Other Name: CPAP
Active Comparator: Auto-Positive APAP treatment
Following diagnosis of obstructive sleep apnea patients will be treated with auto-adjusting positive airway pressure without a titration.
Device: Auto-adjusting positive airway pressure treatment
Pressure range 4-18 centimeters of water (cm H2O)
Other Names:
  • AutoCPAP
  • APAP

Detailed Description:

RESEARCH PLAN: All patients being evaluated for possible OSA are required to attend a Sleep Education and Evaluation Class before having a sleep study. At this class they receive information on sleep apnea, PAP treatment, and the types of sleep studies. They also complete a sleep questionnaire to identify co-existing sleep disorders and important co-morbid medical conditions. Screening of the sleep questionnaire and the patient's medical record is part of routine care to identify patients needing a diagnostic PSG and/or an attended titration. At the end of the class, participation in the current study will be offered the patients. Those signifying interest in being part of the research study and meeting inclusion and exclusion criteria will be contacted to participate in the study. Once they sign an informed consent they will be randomized to one of the two clinical pathways.

METHODS: Study visits:

Before informed consent (routine clinical care)

  1. Sleep Education and Evaluation Class (education about OSA, sleep studies, and OSA treatment). Patients complete screening sleep and medical history questionnaires.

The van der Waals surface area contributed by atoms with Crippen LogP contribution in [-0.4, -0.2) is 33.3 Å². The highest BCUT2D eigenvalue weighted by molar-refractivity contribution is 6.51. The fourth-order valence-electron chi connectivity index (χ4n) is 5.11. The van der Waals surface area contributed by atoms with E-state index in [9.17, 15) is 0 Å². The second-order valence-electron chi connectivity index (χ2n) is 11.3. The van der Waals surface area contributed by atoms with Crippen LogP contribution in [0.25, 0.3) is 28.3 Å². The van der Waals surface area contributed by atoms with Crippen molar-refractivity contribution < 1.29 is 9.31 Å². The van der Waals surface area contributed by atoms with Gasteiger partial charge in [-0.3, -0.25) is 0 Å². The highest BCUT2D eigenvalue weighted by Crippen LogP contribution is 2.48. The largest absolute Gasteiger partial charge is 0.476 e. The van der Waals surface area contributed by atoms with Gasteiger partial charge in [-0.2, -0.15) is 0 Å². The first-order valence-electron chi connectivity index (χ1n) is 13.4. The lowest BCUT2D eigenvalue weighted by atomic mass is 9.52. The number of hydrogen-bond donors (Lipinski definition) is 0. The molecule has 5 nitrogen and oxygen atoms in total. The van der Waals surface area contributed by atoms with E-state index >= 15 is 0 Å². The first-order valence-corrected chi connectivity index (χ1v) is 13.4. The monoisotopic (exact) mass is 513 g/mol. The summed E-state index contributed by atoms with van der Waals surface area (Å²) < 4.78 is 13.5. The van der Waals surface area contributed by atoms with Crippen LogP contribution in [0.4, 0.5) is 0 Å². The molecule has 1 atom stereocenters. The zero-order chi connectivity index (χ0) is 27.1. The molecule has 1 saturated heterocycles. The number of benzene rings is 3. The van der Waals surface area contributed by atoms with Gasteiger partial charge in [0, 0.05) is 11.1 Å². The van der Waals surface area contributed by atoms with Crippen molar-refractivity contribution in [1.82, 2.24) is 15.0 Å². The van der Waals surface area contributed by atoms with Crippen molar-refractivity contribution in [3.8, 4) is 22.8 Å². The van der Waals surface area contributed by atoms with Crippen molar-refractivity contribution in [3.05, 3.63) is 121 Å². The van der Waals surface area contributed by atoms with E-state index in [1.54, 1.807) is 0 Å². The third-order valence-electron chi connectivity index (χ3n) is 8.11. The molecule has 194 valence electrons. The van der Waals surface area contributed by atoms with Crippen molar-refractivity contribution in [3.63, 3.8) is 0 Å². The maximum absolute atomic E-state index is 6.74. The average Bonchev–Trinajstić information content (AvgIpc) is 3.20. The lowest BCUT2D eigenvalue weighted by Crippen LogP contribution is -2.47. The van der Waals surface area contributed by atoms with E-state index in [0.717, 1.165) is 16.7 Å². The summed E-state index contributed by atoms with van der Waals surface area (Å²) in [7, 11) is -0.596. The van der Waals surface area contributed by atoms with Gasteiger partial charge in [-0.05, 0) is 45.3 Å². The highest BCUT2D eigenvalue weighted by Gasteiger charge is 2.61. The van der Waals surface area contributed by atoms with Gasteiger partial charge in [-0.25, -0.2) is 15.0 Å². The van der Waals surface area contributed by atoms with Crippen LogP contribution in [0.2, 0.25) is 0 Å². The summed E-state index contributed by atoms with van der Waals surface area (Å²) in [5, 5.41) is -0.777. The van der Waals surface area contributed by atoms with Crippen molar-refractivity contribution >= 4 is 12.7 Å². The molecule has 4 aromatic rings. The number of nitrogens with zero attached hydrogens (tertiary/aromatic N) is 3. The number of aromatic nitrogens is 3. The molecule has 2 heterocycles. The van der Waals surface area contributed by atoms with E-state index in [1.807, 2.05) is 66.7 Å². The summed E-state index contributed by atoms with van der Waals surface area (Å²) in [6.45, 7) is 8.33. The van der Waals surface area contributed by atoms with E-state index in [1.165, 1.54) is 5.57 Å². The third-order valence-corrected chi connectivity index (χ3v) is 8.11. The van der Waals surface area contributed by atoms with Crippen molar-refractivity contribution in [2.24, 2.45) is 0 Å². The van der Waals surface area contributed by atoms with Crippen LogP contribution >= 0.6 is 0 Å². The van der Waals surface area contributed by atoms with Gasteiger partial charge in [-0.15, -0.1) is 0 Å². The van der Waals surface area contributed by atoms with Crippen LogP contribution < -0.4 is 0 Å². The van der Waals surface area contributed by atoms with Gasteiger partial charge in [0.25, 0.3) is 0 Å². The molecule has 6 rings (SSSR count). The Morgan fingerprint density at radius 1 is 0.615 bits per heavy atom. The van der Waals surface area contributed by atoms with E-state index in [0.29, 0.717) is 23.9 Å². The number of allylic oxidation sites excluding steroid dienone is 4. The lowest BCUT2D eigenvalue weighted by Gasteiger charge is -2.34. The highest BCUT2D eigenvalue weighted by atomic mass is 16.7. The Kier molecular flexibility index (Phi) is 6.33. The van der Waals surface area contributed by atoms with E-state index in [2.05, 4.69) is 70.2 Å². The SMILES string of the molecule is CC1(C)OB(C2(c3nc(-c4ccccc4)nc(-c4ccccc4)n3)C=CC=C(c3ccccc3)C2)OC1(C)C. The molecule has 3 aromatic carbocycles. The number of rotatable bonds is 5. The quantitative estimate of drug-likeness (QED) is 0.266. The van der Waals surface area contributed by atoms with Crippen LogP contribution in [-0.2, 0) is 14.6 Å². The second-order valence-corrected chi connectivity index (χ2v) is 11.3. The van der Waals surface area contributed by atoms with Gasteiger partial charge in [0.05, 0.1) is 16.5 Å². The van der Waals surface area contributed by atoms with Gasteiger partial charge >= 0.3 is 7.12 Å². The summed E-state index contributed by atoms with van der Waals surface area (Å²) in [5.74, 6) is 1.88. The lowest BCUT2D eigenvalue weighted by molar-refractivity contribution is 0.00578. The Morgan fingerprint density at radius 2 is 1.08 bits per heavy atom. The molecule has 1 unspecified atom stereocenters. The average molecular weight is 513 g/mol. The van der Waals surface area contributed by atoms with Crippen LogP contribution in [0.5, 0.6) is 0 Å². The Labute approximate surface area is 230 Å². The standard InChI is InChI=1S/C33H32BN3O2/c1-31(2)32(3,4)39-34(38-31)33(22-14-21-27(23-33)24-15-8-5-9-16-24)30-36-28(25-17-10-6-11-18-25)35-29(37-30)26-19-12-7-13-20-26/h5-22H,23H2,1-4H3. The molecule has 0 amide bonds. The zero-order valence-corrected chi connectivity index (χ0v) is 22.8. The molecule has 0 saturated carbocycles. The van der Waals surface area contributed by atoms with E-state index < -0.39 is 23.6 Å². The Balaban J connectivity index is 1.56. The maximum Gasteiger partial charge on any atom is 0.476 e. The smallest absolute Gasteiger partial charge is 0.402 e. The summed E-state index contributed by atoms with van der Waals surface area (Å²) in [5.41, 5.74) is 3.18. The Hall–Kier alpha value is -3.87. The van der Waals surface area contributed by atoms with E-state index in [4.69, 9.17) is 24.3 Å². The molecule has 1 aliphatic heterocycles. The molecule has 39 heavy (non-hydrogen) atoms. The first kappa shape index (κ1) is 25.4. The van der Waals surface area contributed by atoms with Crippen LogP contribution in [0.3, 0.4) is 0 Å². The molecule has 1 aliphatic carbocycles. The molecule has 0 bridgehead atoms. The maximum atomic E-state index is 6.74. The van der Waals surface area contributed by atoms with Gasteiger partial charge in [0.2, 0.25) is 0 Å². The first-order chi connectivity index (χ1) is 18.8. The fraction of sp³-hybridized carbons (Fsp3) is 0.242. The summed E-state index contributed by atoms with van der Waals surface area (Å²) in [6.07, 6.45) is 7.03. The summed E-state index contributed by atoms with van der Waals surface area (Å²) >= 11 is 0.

2. Determination of patient interest in participating in the current study and review of inclusion/exclusion criteria

After informed consent

  1. PM study
  2. Randomization if the Portable monitoring (PM) study is diagnostic of OSA. If not, the patient will be offered a diagnostic PSG. If this is positive, they will have APAP treatment. If both the PM and PSG are negative for OSA the patient exits the study but will be followed in sleep clinic.
  3. PSG for CPAP titration (PSG arm only).
  4. CPAP/APAP setup - patient fills out Epworth Sleepiness Scale (ESS) and Functional Outcomes of Sleep Questionnaire (FOSQ) and performs psychomotor vigilance testing (PVT). The same Research coordinator/Respiratory therapist will setup the units, fit masks, and instruct the patients on the use of their device. Patients being treated with CPAP or APAP will be in separate classes.
  5. Telephone contact within 7 days of setup with early intervention for PAP problems if needed.
  6. Clinic visit 6 weeks after starting treatment: download objective adherence, ESS, FOSQ, PVT, and PAP satisfaction questionnaire.
  Eligibility

Ages Eligible for Study:   21 Years to 89 Years
Genders Eligible for Study:   Both
Accepts Healthy Volunteers:   No
Criteria

Inclusion Criteria: